1931 Northrup Primary Glider. Radio control scale model glider trainer, for 2 channels.
Quote: "1931 Northrop Primary Glider, by Walter Kessler.
Did you ever see a real 'Primary' glider being launched? Quite a thrill, especially if you are part of the pro-ceedings. Unfortunately however, the famed old 'Primary Gliders' are as dead as the dinosaurs, and the only time you are likely to see one is in an old movie or the like.
I thought I should do something about it, a model replica for radio, sort of a tribute to a passing age of aviation. I located a three view of the full scale ship, and enlarged it to a suitable size for an old reed set that was gathering dust.
One slight problem immediately arose: who would believe such an aircraft, without a pilot up front. I looked about and found a very realistic toy doll - GI Joe. made by the Hasbrook Corp. I examined the various outfits that were available for it, and right then he was elected to fly the honey bird. These dolls are to a scale of 2 in equals 1 foot, which set the scale for the model. This came off the drawing board at a nice big, practical soaring size, 6 foot 2 in span.
For reasons of transportation, I worked out an easy way to break the model down, which in practice worked. out very nicely. All the wires that were a part of the real prototype, would be working on the model also, but they had to be able to be knocked down for transporting without a lot of trouble. After much thought, the system of rigging presented here was worked out, and it seems to do the job.
Don McGovern saw the ship at the field, and seemed impressed with its novel appearance and potential for radio slope and towline flying. The pilot up front on his precarious perch makes you really root for him somehow, and he lends the ship a human touch, to say the least.
I always try to design a model for ease of construction and I believe this model can be completed in about 20 hours work. (I'd be inclined to doubt it, except Walt seems to build a new ship every week, so it must be so... the Editor) That's the amount of time I spent on this original, once I had the design set in my mind. For a trip back in time and the fun to be had, here is how we will start:
The Elevators: Start with the eleva-tor surfaces. The majority of this is constructed of 1/4 in square balsa and 1/8 x 1/4 in balsa. A couple of pieces of spruce (or pine) are employed for the main spar. I believe in strength here, but at the same time, try to keep the tail assembly as light as possible. Sand the leading edge and tips round and put a sort of taper on the trailing edge. The rest of the elevator is flat. When the elevator is dry, remove it from the board. Sand it smooth and give it a couple of coats of dope. Install the wire brace eyes that are made from a pair of soldering lugs, soldered together on the larger ends.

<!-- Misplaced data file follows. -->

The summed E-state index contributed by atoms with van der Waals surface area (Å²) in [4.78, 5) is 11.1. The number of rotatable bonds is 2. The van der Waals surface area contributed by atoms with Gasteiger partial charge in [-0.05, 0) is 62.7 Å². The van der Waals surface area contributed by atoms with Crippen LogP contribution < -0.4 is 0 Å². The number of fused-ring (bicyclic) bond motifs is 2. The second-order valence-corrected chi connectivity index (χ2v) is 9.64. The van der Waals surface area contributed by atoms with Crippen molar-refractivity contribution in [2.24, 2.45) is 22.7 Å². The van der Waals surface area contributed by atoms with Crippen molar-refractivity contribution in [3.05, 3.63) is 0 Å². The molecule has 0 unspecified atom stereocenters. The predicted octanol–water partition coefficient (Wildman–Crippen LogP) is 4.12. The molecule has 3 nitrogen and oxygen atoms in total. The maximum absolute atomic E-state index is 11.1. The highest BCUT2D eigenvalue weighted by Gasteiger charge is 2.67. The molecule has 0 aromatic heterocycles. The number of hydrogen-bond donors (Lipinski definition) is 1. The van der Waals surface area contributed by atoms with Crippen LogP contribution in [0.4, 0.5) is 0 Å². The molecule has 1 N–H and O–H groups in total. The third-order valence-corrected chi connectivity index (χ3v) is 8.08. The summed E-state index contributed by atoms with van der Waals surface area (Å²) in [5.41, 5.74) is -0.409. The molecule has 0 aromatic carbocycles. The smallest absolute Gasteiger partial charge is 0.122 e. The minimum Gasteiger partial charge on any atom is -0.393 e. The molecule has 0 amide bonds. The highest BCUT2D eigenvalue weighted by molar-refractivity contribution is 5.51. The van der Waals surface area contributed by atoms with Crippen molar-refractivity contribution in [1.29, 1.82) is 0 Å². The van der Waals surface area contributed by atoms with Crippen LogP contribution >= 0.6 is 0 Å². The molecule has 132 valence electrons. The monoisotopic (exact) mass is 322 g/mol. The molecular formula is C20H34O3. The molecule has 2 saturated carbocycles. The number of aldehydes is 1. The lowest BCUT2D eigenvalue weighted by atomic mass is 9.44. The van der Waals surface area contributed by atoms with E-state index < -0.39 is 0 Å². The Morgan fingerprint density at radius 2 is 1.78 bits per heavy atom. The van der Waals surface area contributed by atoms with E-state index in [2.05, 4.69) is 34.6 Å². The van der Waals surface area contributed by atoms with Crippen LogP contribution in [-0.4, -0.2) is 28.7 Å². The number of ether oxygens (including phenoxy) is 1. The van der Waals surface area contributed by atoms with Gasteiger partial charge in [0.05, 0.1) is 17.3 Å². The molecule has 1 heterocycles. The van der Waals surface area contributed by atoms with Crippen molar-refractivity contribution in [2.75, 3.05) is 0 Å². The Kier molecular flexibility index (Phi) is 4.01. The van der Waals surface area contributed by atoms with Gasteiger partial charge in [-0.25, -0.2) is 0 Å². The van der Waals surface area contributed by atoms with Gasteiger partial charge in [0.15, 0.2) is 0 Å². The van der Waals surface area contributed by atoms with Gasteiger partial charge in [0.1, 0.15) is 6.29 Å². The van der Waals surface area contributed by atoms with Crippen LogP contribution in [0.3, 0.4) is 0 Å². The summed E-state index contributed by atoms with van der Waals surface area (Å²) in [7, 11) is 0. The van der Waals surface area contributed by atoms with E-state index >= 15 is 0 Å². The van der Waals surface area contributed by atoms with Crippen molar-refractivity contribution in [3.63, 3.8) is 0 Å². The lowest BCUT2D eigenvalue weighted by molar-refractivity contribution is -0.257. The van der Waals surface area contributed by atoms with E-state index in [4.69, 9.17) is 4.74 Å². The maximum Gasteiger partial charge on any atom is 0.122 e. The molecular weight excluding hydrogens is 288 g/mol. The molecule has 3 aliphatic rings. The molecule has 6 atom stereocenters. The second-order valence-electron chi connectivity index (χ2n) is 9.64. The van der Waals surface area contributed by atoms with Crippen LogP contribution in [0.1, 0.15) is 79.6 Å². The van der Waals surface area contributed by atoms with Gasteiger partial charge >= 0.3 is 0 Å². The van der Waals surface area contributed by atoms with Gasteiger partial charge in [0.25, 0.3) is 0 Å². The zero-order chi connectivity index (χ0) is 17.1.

Rudder: Simple in construction, and here again, a spruce spar is employed. Balsa just won't stand up to the windy blows the weatherman dishes out here on Long Island. Rounding off the lead-ing edge, top and bottom of the rudder, and taper the trailing edge. Dope the structure at least twice and set aside to cure. I didn't use a fitting on the rudder strong enough to break the two outrigger brace wires, (36 lb. test braided nylon) but it survived a crash with only minor damages.
The Fuselage: The top stringer of the fuselage is 1/4 x 1/2 in spruce or pine, while the lower stringer is 1/4 x 1/2 in tapered to 1/4 in sq. I may as well mention the fact right now that as long as you are building this model you may as well get an X-Acto saw or a Zona saw. They are ideal when it comes to working with hardwoods as on this airframe.
The nose skid is made from a piece of 1/4 x 1-1/2 in spruce or pine. The first upright goes right up to the top of the pylon for the added strength. The top stringer butts against the first upright and should be given a good glue job..."
Update 20/12/2017: added article, thanks to RFJ.
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